The Birth of Metallurgy
Time – around 9000 B.C. A Stone Age hunter picks his way through a riverbed. He is looking for flint, suitable for tools and weapons. His eye is caught by the sight of a rock that glitters. He bends the rock, but it does not break or chip under the blows of his hammer stone. He shapes it into some little trinket such as a pin. in such a modest way metallurgy was born. Today it would be hard to imagine our civilization without metals. Every manufactured object has metal in it or was made by metal machines and transported on ships, trains, or trucks made of metal. without metals, we would literally be living back in the stone age. HISTORY OF CIVILISATION has been related to the development in Metallurgy and Materials technology. Metal production in Egypt- the cradle of civilisation- was known since 4th millenium BC. The Egyptians considered Gold – a metal never tarnished- to be a divine and thought that the flesh of Gods were made of it. Bones of Gods and the Moon were believed to be made of Silver.
The Age of Metals
There were three basic ages of metals in the ancient world. They were named after the dominant metal used for tools and weapons in that day and age: the Copper Age (c.4000 – 3000 B.C.E.), the Bronze Age (c.3000 – 1000 B. C.), and the Iron Age (c. 1000 B.C.E. to the present).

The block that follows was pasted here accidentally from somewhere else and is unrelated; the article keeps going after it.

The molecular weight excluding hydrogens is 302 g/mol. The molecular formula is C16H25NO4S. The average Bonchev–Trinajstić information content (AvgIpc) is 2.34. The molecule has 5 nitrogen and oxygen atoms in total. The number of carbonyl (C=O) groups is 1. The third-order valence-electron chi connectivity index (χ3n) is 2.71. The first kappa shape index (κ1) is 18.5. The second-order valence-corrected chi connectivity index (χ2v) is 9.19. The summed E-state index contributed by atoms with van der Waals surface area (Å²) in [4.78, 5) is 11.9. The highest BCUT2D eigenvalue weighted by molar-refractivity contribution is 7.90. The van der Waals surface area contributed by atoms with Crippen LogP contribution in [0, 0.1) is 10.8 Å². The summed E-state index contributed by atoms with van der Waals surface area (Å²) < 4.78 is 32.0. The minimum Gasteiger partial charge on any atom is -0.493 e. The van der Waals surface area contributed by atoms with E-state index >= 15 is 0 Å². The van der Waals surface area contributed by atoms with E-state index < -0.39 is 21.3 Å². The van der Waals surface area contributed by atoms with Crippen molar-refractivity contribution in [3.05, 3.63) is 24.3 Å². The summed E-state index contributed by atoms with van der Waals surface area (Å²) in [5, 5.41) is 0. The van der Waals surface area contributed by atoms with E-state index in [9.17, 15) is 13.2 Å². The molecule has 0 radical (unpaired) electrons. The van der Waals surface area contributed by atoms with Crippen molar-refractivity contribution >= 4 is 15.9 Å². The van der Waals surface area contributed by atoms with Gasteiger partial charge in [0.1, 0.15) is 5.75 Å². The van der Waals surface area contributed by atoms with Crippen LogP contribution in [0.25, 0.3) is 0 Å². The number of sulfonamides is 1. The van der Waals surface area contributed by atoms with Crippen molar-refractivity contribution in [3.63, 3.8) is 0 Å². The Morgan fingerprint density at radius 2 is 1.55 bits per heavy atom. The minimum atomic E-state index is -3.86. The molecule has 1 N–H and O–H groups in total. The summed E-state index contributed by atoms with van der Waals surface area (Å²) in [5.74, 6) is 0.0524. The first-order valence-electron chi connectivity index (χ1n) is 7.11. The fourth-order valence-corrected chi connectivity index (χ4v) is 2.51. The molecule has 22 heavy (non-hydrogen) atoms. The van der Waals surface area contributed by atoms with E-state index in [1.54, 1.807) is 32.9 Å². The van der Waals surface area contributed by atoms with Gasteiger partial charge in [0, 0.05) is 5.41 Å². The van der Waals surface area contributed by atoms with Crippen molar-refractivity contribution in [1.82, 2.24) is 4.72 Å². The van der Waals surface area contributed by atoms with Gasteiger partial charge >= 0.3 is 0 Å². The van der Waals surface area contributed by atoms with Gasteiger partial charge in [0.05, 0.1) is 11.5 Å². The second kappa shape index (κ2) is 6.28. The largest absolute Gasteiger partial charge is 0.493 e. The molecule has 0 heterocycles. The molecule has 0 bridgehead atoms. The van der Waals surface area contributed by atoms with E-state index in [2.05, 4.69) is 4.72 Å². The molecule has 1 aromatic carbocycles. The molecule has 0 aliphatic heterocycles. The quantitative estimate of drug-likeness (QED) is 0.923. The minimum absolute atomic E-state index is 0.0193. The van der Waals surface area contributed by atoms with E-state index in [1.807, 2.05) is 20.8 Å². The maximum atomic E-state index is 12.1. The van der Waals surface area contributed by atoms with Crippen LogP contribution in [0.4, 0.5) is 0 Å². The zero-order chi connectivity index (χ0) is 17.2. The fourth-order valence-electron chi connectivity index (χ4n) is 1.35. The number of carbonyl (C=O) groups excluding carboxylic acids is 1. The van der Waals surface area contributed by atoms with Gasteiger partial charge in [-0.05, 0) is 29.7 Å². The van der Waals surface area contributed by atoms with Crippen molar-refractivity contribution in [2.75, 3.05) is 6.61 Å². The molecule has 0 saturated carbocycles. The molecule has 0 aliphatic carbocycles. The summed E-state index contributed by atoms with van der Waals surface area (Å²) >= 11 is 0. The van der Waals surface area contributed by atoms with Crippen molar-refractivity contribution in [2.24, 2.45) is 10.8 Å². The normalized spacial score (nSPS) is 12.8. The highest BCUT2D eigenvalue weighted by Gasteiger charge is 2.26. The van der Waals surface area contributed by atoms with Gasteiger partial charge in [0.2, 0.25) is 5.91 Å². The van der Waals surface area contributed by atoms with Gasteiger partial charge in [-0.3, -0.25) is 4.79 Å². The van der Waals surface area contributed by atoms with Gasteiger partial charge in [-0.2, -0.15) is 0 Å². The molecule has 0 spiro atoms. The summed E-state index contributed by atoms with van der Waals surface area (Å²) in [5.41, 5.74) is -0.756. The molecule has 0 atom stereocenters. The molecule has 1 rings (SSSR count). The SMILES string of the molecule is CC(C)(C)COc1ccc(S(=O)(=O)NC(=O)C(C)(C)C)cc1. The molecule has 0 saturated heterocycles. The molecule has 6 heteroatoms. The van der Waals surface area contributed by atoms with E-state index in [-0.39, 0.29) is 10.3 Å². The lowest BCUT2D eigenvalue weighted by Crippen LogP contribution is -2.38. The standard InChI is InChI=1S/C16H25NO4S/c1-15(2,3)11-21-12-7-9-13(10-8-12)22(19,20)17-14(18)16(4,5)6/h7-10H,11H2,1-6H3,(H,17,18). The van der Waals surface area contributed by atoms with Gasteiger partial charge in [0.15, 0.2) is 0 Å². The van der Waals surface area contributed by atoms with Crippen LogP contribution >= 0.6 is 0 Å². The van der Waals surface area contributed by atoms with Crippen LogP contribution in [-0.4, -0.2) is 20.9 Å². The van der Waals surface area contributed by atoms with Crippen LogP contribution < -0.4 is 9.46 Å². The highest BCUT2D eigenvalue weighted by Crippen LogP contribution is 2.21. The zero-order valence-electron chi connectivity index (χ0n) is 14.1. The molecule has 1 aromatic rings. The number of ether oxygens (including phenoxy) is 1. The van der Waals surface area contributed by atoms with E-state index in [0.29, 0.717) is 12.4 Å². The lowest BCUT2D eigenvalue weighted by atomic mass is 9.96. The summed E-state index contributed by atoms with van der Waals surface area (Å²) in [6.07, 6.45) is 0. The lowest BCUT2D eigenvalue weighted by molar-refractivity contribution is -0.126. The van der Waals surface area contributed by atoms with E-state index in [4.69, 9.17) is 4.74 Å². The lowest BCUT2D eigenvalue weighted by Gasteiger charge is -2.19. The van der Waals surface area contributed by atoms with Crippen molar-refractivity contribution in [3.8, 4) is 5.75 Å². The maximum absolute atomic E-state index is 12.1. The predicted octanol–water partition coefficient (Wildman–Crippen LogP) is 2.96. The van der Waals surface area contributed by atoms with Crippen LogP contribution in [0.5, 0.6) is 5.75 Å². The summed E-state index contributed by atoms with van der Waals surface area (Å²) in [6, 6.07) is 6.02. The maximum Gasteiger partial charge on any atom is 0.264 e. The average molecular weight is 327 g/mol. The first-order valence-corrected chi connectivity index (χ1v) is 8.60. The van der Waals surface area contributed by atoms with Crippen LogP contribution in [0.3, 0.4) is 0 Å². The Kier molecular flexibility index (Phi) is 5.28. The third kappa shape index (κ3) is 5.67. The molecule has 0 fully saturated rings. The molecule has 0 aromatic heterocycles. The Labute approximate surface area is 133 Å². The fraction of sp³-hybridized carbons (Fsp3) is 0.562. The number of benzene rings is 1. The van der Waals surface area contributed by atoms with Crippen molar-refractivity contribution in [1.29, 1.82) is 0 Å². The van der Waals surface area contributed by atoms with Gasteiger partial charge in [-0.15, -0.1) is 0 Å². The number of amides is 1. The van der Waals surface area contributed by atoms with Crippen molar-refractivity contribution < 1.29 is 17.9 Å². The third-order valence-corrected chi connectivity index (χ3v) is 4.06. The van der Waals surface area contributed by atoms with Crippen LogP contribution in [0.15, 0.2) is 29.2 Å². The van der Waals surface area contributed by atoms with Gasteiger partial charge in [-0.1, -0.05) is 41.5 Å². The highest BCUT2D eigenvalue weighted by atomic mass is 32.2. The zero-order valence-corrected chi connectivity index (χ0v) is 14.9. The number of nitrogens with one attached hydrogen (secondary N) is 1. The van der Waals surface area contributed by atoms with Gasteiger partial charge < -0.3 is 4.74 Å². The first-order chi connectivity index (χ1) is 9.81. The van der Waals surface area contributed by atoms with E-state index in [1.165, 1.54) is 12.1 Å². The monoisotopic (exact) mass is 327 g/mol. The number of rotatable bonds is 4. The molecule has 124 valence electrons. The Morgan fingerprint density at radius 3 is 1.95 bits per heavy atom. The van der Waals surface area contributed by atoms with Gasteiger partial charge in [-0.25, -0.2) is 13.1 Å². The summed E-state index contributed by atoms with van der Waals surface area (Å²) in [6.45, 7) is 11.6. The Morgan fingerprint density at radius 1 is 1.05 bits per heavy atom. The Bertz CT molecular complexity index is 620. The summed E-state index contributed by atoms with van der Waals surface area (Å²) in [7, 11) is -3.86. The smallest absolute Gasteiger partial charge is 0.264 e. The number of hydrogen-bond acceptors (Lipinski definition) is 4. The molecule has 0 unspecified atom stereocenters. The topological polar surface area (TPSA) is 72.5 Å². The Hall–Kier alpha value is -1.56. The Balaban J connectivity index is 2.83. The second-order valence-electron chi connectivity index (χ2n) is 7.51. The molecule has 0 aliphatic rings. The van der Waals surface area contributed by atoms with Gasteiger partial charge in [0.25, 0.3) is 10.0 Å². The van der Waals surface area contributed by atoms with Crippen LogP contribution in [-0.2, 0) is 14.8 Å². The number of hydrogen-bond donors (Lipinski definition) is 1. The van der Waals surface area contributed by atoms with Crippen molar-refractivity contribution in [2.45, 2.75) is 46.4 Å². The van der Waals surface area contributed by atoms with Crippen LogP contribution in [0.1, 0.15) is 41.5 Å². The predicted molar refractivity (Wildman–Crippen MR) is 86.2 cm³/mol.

Metallurgy in ancient India
Began during the 2nd millennium BC and continued well into the British Raj. Metals and related concepts were mentioned in various early Vedic age texts. Metallurgy flourished in ancient India through the cultural and commercial contacts with the Near east and Greco Roman world. The Mughals (1526—1857) further improved the established tradition of metallurgy and metal working in India.
History of Metallurgy in the Indian Subcontinent
Coin of Samudragupta (BC 350-375) Iron Pillar – Delhi ( BC 375-413) Bronze Nataraja and Mahalakshmi statues – Chola period Dagger and its scabbard, India, 17th—18th century. Blade: Damascus steel inlaid with gold; hilt: jade; scabbard: steel with engraved, chased and gilded decoration. Akbarnama – written in August 12, 1602. It depicts the defeat of Baz Bahadur of Malwa by the Mughal troops in 1561. The Mughals extensively improved metal weapons and armor used by the armies of India. A typical sword made of wootz steel (about 18th century); the hilt is of iron and coated with a thick layer of gold. (Courtesy: R. Balasubramaniam) Georgius Agricola (Author of De re metallica, an important early work on metal extraction)